- Francois-Napoleon-Marie Moigno
- Francois-Napoleon-Marie MoignoFrançois-Napoléon-Marie Moigno† Catholic_Encyclopedia ► François-Napoléon-Marie MoignoPhysicist and author, b. at Guéméné (Morbihan), 15 April, 1804; d. at Saint-Denis (Seine), 14 July, 1884. He received his early education at the Jesuit college at Sainte-Anne d'Auray and entered the novitiate of the order 2 Sept., 1822. He made his theological studies at Montrouge, devoting his leisure to mathematics and physics in which he achieved much success. Upon the outbreak of the Revolution of 1830, he fled with his brethren to Brieg in Switzerland. Here he continued his studies and, being endowed with a remarkable memory, acquired at the same time several foreign languages, including Hebrew and Arabic. In 1836 he was appointed professor of mathematics at the well-known college of Ste-Geneviève, Rue des Postes, in Paris. Here he became widely known not only as a scholar, but also as a preacher and writer of ability. He wrote numerous articles for the press and was much esteemed by the scientific men of the time, including Cauchy, Arago, Dumas, Ampère, etc. He was engaged on one of his best known works, "Leçons de calcul différentiel et de calcul intégral", based chiefly on Cauchy's methods, and had already published the first volume, when he left the Society in 1843. Shortly afterwards he undertook a tour of Europe, contributing numerous letters to the journal "L'Epoque". He acted as chaplain of the Lycée Louis-le-Grand from 1848 to 1851. He became scientific editor of the "Presse" in 1850 and of the "Pays" in 1851 and in 1852 founded the well-known scientific journal "Cosmos". In 1862 he founded "Les Mondes" and became associated with the clergy of St-Germain des Prés. In 1873 he was appointed one of the canons of the chapter of Saint-Denis. Moigno was a man of great industry and throughout his long career was a prolific writer, being distinguished rather as an exponent of science than as an original investigator. He not only wrote a large number of scientific and apologetical works of merit but also translated numerous English and Italian memoirs on science into French. He also edited the "Actualités scientifiques". Among his more important works may be mentioned "Répertoire d'optique moderne" (Paris, 1847-50); "Traité de télégraphie électrique" (Paris, 1849); "Leçons de mécanique analytique" (Paris, 1868); "Saccharimétrie" (Paris, 1869); "Optique moléculaire" (Paris, 1873); "Les splendeurs de la foi" (Paris, 1879-83); "Les livres saints et la science" (Paris, 1884), etc., and numerous articles in the "Comptes Rendus", "Revue Scientifique", "Cosmos", etc.Cosmos, 3rd series, VIII, 443.HENRY M. BROCKTranscribed by Thomas J. Bress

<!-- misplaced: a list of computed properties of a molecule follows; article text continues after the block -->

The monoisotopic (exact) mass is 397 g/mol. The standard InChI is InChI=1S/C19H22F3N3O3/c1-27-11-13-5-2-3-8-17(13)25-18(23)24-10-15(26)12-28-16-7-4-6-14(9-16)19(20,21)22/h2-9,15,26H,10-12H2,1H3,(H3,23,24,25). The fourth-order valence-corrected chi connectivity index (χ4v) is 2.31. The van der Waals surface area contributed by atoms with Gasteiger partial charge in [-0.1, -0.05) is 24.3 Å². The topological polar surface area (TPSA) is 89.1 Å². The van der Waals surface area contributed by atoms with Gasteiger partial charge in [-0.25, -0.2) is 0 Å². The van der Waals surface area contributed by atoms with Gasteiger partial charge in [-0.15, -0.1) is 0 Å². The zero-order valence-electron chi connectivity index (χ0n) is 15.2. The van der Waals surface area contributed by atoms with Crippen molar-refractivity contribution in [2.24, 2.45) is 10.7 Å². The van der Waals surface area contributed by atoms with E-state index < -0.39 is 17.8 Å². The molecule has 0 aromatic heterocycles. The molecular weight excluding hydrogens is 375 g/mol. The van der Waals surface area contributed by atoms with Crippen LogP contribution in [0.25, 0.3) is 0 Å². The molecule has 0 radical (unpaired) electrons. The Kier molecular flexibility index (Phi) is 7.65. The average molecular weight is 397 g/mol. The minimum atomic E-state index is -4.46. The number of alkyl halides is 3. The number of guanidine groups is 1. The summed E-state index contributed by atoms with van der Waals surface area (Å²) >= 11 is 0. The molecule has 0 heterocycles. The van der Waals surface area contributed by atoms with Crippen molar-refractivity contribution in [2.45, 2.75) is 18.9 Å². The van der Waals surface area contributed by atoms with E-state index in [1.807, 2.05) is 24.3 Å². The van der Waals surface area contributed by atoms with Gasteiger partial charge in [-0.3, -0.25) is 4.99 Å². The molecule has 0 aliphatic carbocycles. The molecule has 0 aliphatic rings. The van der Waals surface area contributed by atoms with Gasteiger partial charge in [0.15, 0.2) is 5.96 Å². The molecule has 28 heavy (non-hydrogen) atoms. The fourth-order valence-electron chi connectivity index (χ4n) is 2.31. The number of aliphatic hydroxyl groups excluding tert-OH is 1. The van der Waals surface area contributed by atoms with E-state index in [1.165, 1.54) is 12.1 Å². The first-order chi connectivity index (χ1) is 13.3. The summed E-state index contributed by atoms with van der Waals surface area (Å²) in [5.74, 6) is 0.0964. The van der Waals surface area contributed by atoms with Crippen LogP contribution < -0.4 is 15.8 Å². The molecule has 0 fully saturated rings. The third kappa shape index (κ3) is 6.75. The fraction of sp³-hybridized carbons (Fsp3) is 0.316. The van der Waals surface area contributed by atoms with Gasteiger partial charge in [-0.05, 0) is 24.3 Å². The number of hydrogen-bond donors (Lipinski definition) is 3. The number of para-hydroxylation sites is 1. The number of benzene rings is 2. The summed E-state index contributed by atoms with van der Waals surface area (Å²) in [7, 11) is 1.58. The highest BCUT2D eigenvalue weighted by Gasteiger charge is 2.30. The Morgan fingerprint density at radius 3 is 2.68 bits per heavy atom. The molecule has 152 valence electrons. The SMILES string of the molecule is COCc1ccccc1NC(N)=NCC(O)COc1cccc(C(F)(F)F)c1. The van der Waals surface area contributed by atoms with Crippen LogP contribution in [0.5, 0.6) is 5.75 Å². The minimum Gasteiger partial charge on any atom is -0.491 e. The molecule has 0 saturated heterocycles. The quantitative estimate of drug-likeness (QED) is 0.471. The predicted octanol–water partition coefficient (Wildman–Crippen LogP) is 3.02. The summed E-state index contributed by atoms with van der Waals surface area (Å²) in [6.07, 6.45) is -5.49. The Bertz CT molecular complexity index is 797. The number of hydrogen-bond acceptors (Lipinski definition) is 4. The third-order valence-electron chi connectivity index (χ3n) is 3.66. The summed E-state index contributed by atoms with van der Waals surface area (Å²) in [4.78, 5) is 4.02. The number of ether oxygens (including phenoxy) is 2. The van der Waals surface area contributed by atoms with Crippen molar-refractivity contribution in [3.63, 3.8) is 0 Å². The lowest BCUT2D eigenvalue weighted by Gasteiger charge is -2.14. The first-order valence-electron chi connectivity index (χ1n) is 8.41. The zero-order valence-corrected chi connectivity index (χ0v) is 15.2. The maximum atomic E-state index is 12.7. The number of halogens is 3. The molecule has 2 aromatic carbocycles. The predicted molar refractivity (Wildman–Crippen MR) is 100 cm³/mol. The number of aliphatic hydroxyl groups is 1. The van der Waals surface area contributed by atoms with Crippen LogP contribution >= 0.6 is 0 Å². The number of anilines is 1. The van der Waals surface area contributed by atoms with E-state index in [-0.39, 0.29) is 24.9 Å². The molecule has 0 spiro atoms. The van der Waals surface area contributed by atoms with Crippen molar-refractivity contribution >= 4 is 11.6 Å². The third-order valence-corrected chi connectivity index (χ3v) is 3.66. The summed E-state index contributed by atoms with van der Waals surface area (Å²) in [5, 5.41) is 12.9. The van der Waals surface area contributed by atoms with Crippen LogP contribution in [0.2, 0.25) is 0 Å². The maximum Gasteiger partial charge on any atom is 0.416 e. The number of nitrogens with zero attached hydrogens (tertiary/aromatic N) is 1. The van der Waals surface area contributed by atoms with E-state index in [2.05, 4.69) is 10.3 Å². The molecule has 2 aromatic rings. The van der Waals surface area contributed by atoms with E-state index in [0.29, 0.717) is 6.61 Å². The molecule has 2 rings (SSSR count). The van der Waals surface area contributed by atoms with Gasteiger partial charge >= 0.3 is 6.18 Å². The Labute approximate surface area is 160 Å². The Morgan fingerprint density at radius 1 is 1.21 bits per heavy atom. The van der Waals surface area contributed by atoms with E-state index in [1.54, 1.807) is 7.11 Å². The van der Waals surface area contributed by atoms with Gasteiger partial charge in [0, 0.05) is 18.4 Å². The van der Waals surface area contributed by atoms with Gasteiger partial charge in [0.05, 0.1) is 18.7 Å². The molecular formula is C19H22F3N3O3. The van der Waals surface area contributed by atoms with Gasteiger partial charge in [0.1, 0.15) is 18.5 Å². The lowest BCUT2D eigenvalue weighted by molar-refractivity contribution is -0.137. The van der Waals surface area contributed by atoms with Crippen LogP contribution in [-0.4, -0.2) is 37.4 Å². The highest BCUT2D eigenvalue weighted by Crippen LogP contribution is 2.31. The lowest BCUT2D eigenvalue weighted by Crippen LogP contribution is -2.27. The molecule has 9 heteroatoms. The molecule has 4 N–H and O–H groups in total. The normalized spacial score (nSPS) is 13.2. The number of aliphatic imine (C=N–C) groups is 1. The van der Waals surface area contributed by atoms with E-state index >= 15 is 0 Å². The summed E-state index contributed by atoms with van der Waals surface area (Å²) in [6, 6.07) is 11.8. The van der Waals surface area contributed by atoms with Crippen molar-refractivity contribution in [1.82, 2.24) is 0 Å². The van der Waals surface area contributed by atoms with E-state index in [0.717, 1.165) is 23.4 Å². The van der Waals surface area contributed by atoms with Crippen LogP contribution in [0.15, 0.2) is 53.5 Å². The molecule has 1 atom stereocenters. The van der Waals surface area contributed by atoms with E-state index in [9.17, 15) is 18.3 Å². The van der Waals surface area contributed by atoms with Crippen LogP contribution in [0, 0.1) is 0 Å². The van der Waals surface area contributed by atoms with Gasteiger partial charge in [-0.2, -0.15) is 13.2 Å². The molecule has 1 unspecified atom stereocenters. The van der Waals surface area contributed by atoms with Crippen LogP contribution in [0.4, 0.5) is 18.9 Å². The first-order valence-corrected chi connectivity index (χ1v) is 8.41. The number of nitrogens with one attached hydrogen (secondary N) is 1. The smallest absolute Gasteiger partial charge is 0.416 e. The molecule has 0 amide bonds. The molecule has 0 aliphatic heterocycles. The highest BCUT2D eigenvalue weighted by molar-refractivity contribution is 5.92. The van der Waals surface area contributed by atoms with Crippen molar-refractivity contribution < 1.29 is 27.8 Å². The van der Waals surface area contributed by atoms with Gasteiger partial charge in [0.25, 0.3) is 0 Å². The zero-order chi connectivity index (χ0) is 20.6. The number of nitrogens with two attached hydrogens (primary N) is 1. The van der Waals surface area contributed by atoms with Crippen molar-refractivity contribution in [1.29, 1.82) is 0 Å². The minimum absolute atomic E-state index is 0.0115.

The Catholic Encyclopedia, Volume VIII. — New York: Robert Appleton Company. Nihil Obstat. 1910.